British police opened an investigation on Tuesday into a hospital where hundreds of patients are believed to have died prematurely after being given powerful painkillers.
Police are examining the care provided to patients who died at Gosport War Memorial Hospital in southern England between 1987 and 2001, police said in a statement.
A review last year found that more than 450 people had their lives shortened at the hospital while another 200 were “probably” also given strong opioids.
“This is a highly complex and emotive case that some family members have been living with for more than 30 years,” said Nick Downing, the police officer who has been reviewing the findings of the review.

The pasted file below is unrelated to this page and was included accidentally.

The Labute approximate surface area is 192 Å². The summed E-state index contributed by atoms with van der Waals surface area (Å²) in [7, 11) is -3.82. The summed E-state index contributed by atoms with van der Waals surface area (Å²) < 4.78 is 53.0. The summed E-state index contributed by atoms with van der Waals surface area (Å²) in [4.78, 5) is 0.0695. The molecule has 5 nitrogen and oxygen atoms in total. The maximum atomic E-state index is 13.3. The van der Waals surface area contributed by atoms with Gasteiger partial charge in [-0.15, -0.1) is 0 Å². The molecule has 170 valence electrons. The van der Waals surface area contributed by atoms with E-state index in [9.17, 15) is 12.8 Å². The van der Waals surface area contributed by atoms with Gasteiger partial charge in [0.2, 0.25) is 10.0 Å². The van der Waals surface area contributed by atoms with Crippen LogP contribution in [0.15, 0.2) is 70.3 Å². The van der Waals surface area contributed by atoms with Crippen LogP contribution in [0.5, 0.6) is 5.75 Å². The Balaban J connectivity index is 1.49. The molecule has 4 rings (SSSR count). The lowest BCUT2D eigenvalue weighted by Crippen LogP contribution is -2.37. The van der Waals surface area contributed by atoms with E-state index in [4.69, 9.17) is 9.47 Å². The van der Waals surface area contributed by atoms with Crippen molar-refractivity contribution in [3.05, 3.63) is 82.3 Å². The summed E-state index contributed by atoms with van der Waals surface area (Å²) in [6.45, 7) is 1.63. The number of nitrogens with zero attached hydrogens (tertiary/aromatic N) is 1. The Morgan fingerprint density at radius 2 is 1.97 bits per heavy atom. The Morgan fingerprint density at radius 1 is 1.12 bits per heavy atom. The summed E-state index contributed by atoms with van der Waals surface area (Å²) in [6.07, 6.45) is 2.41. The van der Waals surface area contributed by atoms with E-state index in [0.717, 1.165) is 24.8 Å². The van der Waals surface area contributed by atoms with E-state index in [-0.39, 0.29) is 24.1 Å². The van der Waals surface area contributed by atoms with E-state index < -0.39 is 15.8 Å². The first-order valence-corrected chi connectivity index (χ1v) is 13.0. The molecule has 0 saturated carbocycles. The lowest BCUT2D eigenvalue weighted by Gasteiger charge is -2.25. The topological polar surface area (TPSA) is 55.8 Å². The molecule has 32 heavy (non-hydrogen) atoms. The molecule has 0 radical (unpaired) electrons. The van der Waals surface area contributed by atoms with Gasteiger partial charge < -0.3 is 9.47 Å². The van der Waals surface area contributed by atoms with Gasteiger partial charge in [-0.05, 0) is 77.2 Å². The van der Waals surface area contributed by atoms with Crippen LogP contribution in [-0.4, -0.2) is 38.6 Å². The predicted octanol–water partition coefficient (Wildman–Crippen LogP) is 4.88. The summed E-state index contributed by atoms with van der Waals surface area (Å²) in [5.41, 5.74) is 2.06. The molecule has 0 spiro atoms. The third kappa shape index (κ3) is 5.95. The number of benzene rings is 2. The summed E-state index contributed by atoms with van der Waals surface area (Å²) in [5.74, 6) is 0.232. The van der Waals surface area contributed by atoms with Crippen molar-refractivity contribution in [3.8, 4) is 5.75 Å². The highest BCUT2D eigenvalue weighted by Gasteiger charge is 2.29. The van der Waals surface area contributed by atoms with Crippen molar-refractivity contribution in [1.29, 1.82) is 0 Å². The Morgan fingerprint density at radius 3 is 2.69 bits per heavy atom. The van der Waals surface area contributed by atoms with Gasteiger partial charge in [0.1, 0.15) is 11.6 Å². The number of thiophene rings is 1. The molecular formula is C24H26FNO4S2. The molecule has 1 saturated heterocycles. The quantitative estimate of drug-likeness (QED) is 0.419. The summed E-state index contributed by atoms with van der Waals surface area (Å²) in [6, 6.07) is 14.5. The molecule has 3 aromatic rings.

“I hope the news that we will now be carrying out a full investigation is of some comfort to them,” he said.
Maggie Cheetham told the BBC she wanted “closure” for her aunt Ethel Thurston who died in 1999 aged 78 after being admitted to the hospital following a fall.
“All she needed was some tender loving care. She did not deserve to die,” Cheetham was quoted as saying.
“I want to know why she was given the cocktail of drugs, and I want someone held to account for killing her.”
Last year’s review found there was an “institutionalised regime” at the hospital of prescribing and administering amounts of opiate medication that were not clinically justified.